I might be overstrecthing it, but even the very name, the symbolism of that capital letter Y, is unmistakeably feminine. There is a yin receptiveness, a desire to open up like a flower, to that letter, and in reflection in the perfume's name and essence. It's as if it poses like a woman with her hands held up to open the curtains of her sexuality, much like the above 1980s ad suggests for us very subtly.
Y even in eau de toilette is a fragrance that poses an enigma. It's smooth and prim on the surface, while it harbors darker desires underneath, in small lettering which you need to come closer to fully appreciate.
The scent has a certain tartness with the bold opening (that harsh galbanum that is so very nose pinching in classic chypres and green florals, just think of Chanel No.19), becoming softer like a murmur the longer it stays on the skin with a chic soapy, leathery note.
If one needs to fully grasp the paradox of Y, one need only cast their mind to the factoid that not only Deneuve, but the eternally ladylike Dame Julie Andrews had stated upon completing the filming of The Sound of Music that she wore Y by Yves Saint Laurent. It took us several decades and the film of her second husband, Blake Edwards, The Man who Loved Women, in 1983, to realise that Andrews too possessed a va-jay-jay and was not all schoolmarmy roles…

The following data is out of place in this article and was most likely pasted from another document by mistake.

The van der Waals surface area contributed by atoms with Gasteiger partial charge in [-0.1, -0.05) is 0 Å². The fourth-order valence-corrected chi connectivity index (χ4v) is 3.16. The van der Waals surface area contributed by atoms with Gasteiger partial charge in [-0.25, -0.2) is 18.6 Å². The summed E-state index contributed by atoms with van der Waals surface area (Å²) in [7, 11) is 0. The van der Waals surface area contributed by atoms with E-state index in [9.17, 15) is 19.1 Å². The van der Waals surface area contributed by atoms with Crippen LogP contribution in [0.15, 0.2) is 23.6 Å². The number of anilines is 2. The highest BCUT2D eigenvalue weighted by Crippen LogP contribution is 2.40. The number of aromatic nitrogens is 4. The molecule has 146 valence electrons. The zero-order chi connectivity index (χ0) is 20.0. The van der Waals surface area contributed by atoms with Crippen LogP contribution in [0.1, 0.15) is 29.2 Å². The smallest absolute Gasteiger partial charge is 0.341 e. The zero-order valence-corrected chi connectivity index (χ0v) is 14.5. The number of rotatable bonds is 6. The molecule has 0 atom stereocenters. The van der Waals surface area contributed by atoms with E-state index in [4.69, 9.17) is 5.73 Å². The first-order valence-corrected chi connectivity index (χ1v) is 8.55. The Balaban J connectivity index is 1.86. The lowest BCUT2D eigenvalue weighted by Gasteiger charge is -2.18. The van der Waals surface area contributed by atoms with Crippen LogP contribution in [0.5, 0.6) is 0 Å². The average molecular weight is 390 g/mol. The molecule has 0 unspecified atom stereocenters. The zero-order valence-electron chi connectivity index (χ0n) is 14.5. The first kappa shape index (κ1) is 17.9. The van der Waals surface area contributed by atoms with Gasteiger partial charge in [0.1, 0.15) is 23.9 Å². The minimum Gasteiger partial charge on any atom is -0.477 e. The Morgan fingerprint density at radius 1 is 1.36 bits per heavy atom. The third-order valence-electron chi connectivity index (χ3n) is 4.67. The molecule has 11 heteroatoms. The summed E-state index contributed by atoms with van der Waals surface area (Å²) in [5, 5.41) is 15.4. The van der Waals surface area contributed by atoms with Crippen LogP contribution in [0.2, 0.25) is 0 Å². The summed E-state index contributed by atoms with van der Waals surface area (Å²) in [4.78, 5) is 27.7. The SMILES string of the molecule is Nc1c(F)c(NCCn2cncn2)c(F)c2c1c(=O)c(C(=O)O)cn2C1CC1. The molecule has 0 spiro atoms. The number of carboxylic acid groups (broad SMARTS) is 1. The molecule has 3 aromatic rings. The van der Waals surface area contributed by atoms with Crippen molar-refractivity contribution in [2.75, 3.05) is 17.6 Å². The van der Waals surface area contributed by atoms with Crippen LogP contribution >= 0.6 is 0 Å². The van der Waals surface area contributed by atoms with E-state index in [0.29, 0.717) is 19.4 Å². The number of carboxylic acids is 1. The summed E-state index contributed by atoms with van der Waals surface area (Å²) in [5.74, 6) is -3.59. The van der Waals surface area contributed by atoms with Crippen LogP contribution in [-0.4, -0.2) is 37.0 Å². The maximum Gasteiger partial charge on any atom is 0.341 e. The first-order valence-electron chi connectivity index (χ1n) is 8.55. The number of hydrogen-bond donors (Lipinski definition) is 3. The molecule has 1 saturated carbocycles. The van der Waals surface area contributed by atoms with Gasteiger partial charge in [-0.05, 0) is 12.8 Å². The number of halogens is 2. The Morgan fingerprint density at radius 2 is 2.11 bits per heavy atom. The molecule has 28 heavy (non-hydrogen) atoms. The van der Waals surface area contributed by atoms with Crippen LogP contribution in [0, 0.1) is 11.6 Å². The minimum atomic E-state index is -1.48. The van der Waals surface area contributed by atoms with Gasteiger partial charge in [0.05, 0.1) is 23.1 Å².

The fragrance has been reissued in the commemorating lineup La Collection Yves Saint Laurent some years ago and is theoretically still in production in that formula.
The bottle has lost the distinctive shape and diaphanous flacon that allowed for the lightly green juice to be discerned, and is uniform with the other La Collection YSL fragrances. But the scent is still head above shoulders over everything else in its league that's been issued recently…oh wait, nothing like it has been issued recently.
With Y by Yves Saint Laurent, a truly spectacular couturier has cemented his fame in the consciousness of the perfume buying public and has graced us with a true classic for the ages. Not to miss.
Elena Vosnaki is a historian & perfume writer from Greece and a Writer for Fragrantica. She is the founder & editor of Perfume Shrine, one of the most respected independent online publications on perfume. Her writing was recognized at the Fifi Awards for Editorial Excellence in 2009 and in 2011. She is consulted as a fragrance historian & expert, and has been curating fragrance installations at museum exhibits at the Milan Expo 2015 and elsewhere. She also contributes to publications around the world.